846 F.2d 842
UNITED STATES of America, Appellee,
Gary STERBER, Defendant-Appellant.
No. 854, Docket 87-1494.
United States Court of Appeals,
Argued March 17, 1988.
Decided May 10, 1988.
Herbert L. Greenman, Buffalo, N.Y. (Lipsitz, Green, Fahringer, Roll, Schuller & James, Buffalo, N.Y., of counsel), for defendant-appellant.
Joseph M. Guerra, III, Asst. U.S. Atty., Buffalo, N.Y. (Roger P. Williams, U.S. Atty. for the W.D.N.Y., Buffalo, N.Y., of counsel), for appellee.
Before TIMBERS, PRATT and MINER, Circuit Judges.
MINER, Circuit Judge:
Defendant-appellant Gary Sterber appeals from a judgment of conviction in the United States District Court for the Western District of New York (Elfvin, J.) for furnishing false and fraudulent information on DEA Form-222 in violation of 21 U.S.C. Sec. 843(a)(4)(A) and (c). The court imposed a sentence of three years' probation and directed him to surrender his New York State pharmacy license as a special condition of probation. Because New York Education Law Sec. 6509 et seq. (McKinney 1985 & Supp.1988) sets forth well-defined procedures to determine whether revocation of Sterber's pharmacy license is an appropriate sanction and provides Sterber with a meaningful opportunity to contest the imposition of such a sanction, we hold that the special condition of probation was improper, and we remand for resentencing with respect to the imposition of special conditions.
The facts in this case are not in dispute. Defendant-appellant Sterber has been licensed to practice pharmacy in the State of New York since October 1979. In April 1987, Sterber was employed as the Director of Pharmacy at the Sisters of Charity Hospital in Buffalo, New York. On September 21, 1987, Sterber waived indictment and pleaded guilty to a one-count information charging him with violating 21 U.S.C. Sec. 843(a)(4)(A) and (c) by falsely recording on DEA Form-222 that on April 14, 1987 the Sisters of Charity Hospital received one 25-gram bottle of cocaine flakes. In fact, the hospital had received two bottles of cocaine flakes.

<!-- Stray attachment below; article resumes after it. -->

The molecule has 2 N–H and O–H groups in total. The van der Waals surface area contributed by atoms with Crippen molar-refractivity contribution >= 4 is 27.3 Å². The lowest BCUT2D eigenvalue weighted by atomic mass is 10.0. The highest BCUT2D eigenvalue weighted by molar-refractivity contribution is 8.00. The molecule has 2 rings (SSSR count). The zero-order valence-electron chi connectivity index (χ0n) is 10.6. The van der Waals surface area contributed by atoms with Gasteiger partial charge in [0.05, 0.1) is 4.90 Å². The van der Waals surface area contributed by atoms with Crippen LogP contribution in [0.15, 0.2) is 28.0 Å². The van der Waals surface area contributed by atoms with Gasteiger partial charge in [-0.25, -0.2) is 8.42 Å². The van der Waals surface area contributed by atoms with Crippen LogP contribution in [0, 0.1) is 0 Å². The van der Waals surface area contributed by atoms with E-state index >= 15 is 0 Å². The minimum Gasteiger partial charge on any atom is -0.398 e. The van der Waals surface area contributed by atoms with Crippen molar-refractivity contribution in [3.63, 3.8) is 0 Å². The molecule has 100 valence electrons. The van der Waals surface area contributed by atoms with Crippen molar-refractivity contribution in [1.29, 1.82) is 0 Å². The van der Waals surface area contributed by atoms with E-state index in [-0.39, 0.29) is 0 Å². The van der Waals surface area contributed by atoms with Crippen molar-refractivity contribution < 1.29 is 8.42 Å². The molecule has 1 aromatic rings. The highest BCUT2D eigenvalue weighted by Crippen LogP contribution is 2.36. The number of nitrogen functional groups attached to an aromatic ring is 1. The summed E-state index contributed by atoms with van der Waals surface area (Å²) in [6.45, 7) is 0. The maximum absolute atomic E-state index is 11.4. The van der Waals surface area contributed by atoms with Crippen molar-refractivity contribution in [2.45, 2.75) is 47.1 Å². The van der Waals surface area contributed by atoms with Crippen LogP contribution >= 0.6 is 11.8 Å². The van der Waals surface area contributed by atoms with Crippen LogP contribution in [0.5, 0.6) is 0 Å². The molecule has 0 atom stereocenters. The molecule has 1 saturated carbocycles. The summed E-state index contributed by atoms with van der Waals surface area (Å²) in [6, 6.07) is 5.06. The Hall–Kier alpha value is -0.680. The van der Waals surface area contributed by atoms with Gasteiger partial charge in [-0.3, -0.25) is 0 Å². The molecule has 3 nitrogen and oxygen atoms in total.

On November 2, 1987, the district court gave Sterber a suspended sentence, placed him on three years' probation and, as a special condition of probation, directed him to surrender his pharmacy license to New York State authorities. The court indicated, however, that Sterber could reapply for his license if state authorities permitted such applications. App. at 20-21. The court also directed the probation department to set guidelines and conditions as to Sterber's drug abuse treatment. On appeal, Sterber claims that the court abused its discretion in ordering him to surrender his pharmacy license as a special condition of probation.